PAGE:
There’s also news pouring out right now of a CIA presence in Libya secretly aiding rebels.

    • dakinikat says:

      The foreign minister just resigned too. There’s obviously a lot of stuff going on that isn’t get out. Congress is concerned now about who they’re going to be arming if they hand out weapons to people.

      • paper doll says:

        Congress is concerned now about who they’re going to be arming if they hand out weapons to people.

        That never seemed to bother them before. Perhaps the problem is it IS a popular uprising? Who are we gonna bribe in that case?

      • paper doll says:

        It’s about who will give us most oil for less…the last thing we want is a free Libya which uses its oil resources for the betterment of its people…( gasp) we want a client state of course…perhaps Congress is unsure of that.

    • dakinikat says:

      Meanwhile, SOS Hillary Clinton is polling at all time high according to Gallup:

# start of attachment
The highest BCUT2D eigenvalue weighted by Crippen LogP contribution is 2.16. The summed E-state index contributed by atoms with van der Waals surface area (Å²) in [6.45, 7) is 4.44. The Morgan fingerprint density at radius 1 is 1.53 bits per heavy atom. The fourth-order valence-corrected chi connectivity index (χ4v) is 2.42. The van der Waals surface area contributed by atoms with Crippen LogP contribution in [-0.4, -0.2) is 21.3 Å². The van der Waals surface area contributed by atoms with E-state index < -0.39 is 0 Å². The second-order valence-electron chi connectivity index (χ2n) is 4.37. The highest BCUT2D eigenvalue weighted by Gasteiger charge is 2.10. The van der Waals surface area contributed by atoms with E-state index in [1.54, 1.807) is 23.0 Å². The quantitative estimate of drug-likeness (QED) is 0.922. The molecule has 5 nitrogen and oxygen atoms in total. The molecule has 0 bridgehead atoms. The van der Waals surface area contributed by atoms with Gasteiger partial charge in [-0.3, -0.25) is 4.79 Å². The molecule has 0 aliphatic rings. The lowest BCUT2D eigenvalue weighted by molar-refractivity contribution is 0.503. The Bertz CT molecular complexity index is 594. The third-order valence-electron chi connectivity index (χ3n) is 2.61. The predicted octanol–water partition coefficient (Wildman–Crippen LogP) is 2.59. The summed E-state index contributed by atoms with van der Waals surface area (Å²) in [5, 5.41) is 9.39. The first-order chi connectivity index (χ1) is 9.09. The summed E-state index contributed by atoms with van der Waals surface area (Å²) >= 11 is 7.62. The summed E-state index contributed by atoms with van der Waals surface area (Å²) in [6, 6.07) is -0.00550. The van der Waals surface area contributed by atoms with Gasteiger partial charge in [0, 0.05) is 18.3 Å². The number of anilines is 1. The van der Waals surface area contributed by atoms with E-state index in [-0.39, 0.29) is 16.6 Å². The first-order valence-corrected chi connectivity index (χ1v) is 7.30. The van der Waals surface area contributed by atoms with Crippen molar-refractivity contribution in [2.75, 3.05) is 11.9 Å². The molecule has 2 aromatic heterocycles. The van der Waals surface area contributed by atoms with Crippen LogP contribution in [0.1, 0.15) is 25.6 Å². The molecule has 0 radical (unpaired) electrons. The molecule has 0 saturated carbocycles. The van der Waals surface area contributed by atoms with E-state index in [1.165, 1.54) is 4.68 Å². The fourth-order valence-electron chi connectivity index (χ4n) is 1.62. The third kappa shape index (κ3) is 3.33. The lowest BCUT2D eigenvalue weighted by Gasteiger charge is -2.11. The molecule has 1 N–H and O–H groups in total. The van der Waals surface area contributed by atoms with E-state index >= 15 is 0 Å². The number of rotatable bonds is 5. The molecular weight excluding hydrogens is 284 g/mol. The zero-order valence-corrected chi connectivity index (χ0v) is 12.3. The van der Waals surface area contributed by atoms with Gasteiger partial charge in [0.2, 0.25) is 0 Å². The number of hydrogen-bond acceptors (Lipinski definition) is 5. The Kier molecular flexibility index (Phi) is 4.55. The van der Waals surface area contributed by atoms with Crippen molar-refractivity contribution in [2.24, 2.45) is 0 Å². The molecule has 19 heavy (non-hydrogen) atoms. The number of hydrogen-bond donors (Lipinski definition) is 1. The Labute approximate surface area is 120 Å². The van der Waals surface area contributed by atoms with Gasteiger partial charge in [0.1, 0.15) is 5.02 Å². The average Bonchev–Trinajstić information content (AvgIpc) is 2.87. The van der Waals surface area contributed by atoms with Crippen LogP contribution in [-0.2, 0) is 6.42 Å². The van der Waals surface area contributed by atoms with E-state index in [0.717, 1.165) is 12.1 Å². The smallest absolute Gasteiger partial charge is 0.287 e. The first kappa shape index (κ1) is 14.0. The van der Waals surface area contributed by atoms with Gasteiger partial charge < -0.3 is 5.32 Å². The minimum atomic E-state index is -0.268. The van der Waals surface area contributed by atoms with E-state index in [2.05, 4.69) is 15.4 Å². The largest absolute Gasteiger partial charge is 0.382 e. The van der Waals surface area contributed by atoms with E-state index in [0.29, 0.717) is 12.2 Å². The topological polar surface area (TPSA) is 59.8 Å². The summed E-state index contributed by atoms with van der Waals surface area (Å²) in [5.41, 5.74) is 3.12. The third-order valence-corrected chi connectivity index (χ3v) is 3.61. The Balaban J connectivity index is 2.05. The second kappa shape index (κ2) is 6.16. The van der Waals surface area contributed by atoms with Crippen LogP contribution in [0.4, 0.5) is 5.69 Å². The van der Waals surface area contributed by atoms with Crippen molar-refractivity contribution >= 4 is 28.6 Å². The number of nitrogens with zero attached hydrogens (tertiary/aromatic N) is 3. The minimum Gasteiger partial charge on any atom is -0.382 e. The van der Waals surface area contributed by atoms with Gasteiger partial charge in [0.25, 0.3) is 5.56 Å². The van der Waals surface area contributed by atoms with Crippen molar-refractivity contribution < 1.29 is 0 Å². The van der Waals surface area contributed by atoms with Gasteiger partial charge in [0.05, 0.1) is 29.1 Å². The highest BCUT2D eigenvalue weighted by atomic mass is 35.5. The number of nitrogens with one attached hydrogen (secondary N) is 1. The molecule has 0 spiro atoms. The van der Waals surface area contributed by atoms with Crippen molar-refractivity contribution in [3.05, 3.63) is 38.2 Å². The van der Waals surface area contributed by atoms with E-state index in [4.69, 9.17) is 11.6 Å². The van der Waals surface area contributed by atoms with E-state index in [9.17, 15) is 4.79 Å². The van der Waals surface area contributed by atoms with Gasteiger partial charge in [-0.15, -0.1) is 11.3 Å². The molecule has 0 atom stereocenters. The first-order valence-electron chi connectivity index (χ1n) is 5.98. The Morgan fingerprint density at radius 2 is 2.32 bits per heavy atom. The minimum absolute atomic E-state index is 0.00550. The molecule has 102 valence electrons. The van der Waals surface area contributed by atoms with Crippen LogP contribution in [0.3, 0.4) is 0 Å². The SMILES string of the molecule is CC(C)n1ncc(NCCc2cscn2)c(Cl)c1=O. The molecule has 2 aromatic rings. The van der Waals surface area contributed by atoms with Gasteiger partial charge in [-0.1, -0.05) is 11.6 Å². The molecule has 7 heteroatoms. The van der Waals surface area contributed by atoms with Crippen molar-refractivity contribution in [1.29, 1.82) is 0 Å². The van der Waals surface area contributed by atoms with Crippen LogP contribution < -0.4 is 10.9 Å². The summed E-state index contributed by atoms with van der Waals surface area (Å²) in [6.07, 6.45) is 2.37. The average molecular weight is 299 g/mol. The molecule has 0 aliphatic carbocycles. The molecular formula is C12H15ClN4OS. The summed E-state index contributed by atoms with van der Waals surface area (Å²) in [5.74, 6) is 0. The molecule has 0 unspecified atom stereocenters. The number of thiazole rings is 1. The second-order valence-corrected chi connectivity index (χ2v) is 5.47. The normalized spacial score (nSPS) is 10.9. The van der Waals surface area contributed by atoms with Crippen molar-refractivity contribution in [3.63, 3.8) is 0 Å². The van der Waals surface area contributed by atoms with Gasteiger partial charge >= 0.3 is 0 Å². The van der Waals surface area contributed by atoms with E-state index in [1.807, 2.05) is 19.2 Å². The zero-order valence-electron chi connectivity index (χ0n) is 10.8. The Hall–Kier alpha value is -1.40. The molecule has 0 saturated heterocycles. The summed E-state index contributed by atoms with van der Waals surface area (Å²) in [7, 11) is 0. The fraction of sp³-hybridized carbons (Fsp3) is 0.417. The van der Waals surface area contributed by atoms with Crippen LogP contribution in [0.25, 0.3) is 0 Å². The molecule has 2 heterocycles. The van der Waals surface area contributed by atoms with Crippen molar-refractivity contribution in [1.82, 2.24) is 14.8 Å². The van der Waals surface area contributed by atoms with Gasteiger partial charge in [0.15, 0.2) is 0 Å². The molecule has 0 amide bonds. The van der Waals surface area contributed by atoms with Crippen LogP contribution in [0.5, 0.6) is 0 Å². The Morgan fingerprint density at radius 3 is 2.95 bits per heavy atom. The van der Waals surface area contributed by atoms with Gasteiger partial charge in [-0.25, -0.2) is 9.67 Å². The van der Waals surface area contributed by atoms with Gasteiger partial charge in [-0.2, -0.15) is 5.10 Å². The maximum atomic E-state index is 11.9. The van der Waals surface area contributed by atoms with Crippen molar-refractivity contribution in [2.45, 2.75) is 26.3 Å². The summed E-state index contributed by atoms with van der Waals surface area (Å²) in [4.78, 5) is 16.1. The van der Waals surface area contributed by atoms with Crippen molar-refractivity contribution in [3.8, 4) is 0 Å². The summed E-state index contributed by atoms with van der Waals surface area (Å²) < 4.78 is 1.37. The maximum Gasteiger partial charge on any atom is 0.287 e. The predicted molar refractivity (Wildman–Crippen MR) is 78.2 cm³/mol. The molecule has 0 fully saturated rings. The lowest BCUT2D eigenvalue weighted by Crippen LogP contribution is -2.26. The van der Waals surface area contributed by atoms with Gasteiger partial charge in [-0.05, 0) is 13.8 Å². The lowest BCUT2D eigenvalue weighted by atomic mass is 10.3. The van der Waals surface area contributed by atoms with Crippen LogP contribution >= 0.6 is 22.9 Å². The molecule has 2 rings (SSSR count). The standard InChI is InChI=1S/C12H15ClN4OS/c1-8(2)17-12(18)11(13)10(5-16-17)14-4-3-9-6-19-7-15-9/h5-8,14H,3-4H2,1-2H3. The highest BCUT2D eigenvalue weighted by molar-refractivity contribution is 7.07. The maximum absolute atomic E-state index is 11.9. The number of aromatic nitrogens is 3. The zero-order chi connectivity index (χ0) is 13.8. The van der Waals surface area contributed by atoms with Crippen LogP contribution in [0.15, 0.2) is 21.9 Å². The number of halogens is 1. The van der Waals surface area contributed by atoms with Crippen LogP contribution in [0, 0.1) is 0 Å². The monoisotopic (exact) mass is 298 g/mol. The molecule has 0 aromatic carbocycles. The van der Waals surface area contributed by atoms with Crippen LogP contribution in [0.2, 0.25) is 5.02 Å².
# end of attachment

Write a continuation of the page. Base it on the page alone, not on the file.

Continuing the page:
That includes this tidbit of analysis:

      Clinton Well Liked by Women

      Clinton enjoys extraordinary popularity among women, and particularly women 50 and older. She also receives support from a solid majority of independents and 40% of Republicans.

      Underscoring that views of Clinton and Obama are not one and the same, Clinton is seen in a favorable light by 45% of those who separately say they disapprove of the job Obama is doing as president. Naturally, she is also viewed favorably by 89% of those who approve of Obama’s job performance.

  5. paper doll says: